What Are The Opportunities In The “Private” Capital Markets?
There’s a good chance you’ve recently heard something about the private capital markets, given the hype around trading in Facebook shares while the company was still private, ahead of its initial public offering (IPO). It’s likely you will hear a lot more about the private capital markets going forward as the Securities and Exchange Commission (SEC) implements the JOBs Act in an effort to help small- and medium-sized companies raise capital more easily.
Before getting into the myriad investment opportunities in the private market, we must first address the most basic question: What is a private company?
Not surprisingly, a private company is any company that is not a public company. A public company is required to regularly disclose financial information to the SEC, which is then made available to the general public. Shares, representing fractional ownership in these companies, trade on an exchange such as the NYSE or Nasdaq, and all investors are qualified to own these shares. Typically, the shares of public companies are more liquid, meaning that an investor can easily buy and sell shares of the company. As an example, General Electric trades almost 40 million shares a day.
Investors in a public company have equal access to financial and operational information about the company, and in general this leads to market-efficient pricing. The rise of derivatives (financial instruments whose values are derived from one or more underlying assets, such as the shares of a public company) and other technologies such as high-speed trading has resulted in the public markets being viewed more and more as a playground for “traders” rather than a home for longer-term “investors.”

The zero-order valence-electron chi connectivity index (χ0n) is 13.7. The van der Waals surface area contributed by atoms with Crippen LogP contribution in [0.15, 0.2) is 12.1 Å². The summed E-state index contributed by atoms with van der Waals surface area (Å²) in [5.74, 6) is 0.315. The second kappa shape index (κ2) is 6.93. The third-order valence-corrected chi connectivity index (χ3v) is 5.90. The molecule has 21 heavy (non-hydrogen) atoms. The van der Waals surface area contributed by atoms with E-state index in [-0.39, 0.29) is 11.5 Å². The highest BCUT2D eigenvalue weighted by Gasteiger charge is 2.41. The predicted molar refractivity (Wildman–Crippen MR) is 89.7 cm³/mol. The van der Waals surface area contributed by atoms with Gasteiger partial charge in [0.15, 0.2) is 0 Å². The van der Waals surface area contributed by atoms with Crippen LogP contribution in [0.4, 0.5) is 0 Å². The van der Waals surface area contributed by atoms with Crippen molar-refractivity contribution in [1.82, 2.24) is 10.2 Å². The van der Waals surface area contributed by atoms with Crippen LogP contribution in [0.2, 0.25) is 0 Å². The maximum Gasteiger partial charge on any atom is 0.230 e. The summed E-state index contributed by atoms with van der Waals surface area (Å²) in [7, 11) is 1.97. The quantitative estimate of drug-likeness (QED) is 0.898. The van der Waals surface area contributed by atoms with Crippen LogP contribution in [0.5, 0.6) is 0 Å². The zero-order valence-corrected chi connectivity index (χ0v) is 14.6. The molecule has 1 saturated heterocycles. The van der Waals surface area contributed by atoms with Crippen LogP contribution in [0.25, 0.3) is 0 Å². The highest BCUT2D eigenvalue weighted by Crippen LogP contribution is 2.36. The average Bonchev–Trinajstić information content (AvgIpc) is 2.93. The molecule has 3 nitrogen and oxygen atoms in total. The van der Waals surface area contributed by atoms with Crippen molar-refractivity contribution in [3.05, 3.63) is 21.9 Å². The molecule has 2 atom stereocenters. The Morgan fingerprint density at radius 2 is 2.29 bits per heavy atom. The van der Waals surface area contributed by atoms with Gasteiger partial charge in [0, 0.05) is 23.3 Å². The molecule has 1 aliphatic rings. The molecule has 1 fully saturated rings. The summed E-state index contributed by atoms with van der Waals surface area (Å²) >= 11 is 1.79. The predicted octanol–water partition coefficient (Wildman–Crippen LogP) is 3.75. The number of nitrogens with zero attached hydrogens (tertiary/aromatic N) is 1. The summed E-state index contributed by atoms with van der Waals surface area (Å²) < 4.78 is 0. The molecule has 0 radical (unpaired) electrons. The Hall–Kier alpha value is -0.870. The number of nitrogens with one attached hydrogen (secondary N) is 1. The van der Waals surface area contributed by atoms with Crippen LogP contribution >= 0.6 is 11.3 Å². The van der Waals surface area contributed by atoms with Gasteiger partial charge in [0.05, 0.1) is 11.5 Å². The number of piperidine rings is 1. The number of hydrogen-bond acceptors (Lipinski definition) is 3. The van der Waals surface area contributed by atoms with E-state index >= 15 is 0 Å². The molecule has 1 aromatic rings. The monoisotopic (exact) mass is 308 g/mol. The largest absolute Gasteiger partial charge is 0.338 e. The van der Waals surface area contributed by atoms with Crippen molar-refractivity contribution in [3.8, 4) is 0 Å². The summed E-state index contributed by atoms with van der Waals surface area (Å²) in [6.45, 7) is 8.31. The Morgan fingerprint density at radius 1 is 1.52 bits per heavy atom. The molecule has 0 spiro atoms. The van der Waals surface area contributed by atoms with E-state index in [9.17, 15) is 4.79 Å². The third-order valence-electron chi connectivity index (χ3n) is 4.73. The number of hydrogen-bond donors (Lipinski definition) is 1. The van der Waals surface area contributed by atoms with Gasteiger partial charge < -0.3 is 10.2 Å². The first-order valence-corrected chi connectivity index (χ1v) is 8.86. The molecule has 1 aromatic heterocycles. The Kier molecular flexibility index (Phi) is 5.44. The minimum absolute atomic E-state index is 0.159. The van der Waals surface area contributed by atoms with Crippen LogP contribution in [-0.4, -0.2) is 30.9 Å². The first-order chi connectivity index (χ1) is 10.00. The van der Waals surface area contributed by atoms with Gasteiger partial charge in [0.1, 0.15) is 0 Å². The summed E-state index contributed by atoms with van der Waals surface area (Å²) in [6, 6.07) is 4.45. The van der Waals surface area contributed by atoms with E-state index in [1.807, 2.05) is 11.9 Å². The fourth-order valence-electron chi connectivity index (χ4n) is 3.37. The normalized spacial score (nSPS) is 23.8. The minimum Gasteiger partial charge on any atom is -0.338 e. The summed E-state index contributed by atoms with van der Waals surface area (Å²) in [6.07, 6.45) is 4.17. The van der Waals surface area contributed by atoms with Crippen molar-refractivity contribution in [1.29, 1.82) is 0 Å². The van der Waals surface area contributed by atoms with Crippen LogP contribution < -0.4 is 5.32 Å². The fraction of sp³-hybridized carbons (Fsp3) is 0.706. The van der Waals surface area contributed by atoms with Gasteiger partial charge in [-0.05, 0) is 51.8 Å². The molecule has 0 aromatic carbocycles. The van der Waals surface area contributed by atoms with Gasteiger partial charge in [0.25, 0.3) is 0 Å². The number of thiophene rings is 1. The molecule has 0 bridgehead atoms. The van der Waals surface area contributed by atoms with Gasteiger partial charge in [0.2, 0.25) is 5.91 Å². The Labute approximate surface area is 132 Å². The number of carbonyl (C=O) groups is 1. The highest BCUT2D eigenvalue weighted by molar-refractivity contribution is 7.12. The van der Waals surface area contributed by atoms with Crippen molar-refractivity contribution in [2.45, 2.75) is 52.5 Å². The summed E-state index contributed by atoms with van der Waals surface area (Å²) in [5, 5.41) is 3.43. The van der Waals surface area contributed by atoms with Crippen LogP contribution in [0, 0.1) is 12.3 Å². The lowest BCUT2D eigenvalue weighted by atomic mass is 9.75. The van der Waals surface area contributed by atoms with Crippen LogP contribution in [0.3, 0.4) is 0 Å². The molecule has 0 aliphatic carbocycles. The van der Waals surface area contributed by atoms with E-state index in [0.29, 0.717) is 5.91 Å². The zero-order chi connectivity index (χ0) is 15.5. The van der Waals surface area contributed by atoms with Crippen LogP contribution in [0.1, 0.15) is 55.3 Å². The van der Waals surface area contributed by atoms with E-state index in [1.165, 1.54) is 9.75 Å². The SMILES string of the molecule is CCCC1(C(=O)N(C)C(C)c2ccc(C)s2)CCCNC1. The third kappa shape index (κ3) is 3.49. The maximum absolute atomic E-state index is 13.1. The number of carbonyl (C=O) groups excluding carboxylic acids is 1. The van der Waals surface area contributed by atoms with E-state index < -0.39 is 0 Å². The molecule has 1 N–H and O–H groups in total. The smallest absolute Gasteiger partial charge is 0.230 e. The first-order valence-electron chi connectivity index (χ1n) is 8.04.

By contrast, a private company is any company that has less than 2,000 shareholders and is not publicly listed or traded on an exchange. It could be anything from the restaurant on your street to Bloomberg or Koch Industries. It does not need to be a start-up, though those companies tend to get most of the buzz. Given that the securities of these companies are not traded on an exchange, there is generally less liquidity available to security holders, making it more difficult to buy or sell shares.
Private companies do not have the same disclosure requirements as public companies. This lack of transparency and liquidity often provides opportunities to make outsized returns relative to public companies, which enjoy more market-efficient pricing, though private opportunities often are also associated with higher risk. Given the incremental risks and reduced disclosure requirements, investing in private companies has been limited to qualified investors, either institutions or accredited investors; these rules are designed to ensure that investors in private companies have a certain level of financial sophistication and/or capital reserves to participate in this market. The lack of derivatives and liquidity also generally means that owners of private company securities tend to be fundamental investors and not traders. The SEC has estimated the annual size of the U.S. private placement market to be $1.2 trillion.
When discussing a sale of securities by a public company, the transaction is referred to as a Public Offering, and sale of securities by a private company is referred to as a Private Placement.
With a basic understanding of the private placement market, we will discuss more specific opportunities in these markets in greater detail in additional posts.
-- ACE Group manages the online marketplace for new issuances of private securities. ACE connects Qualified Institutional Buyers and other Accredited Investors with private investment opportunities marketed by investment banks and other private placement agents. ACE is a partner of AD:60, parent of MyBankTracker.